What constitutes a village? What is the significance of the maypole? What was the true purpose of a village green? What is a 'moot hall'? What is the origin of lich-gates? What was the real role of a yeoman? How come whole villages have disappeared over the centuries? This book reveals the answers and provides all the tools a village detective will need. Village history, points out the author, is embedded in the village landscape. Village stories can, therefore, be 'read' : this book will reveal how.
Arranging the book thematically, chapters cover ancient villages; the village green (including maypoles, pubs and ponds); the village church; cottages and farmsteads; village architecture (including lock-ups and market crosses); village casualties; fishing villages; clachans and fermtouns; villages of the modern era. Drawing on dozens of real villages as examples, the author, an expert on the landscape, matches up popular images and perceptions with the realities of old village life and history. Illustrating his theories with photographs, maps and drawings, he shows how amateur enthusiasts can pursue local village history with fascinating results. Covering the whole of Britain, he also points out key regional differences - for example, why villages in Scotland follow a different pattern to villages in England. This is a fascinating book that will delight lovers of local history everywhere.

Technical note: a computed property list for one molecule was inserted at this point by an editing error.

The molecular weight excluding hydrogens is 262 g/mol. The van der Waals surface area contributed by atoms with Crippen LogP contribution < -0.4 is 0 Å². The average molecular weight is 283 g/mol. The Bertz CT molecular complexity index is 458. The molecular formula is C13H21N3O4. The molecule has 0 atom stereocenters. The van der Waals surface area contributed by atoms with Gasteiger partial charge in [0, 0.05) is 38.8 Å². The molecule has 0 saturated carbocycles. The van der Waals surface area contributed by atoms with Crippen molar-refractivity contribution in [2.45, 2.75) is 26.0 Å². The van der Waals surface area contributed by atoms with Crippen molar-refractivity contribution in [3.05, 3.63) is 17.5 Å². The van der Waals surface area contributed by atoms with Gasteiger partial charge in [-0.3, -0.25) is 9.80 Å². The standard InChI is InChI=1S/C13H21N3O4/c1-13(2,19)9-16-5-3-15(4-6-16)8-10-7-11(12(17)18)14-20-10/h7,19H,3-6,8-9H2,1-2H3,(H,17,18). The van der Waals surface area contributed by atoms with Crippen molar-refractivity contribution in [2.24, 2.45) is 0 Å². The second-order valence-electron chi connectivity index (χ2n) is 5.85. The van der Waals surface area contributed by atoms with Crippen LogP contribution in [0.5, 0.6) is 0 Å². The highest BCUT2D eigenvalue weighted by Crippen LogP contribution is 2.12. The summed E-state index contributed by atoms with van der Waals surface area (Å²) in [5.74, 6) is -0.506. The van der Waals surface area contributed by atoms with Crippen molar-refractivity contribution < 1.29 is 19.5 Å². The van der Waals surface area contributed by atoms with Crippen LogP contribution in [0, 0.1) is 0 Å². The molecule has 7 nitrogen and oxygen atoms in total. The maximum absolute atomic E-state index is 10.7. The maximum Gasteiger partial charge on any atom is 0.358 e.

Dr Richard Muir has a first class MA and a doctorate from the University of Aberdeen, and was made Honorary Research Fellow in Geography and the Environment in 2001. The bestselling author of the classic and hugely successful Shell Guide to Reading the Landscape, he is a leading expert in the field of landscape interpretation. Raised in the Yorkshire Dales, educated in Scotland and having lectured at Trinity, Dublin and Anglia universities, he now lives in Harrogate.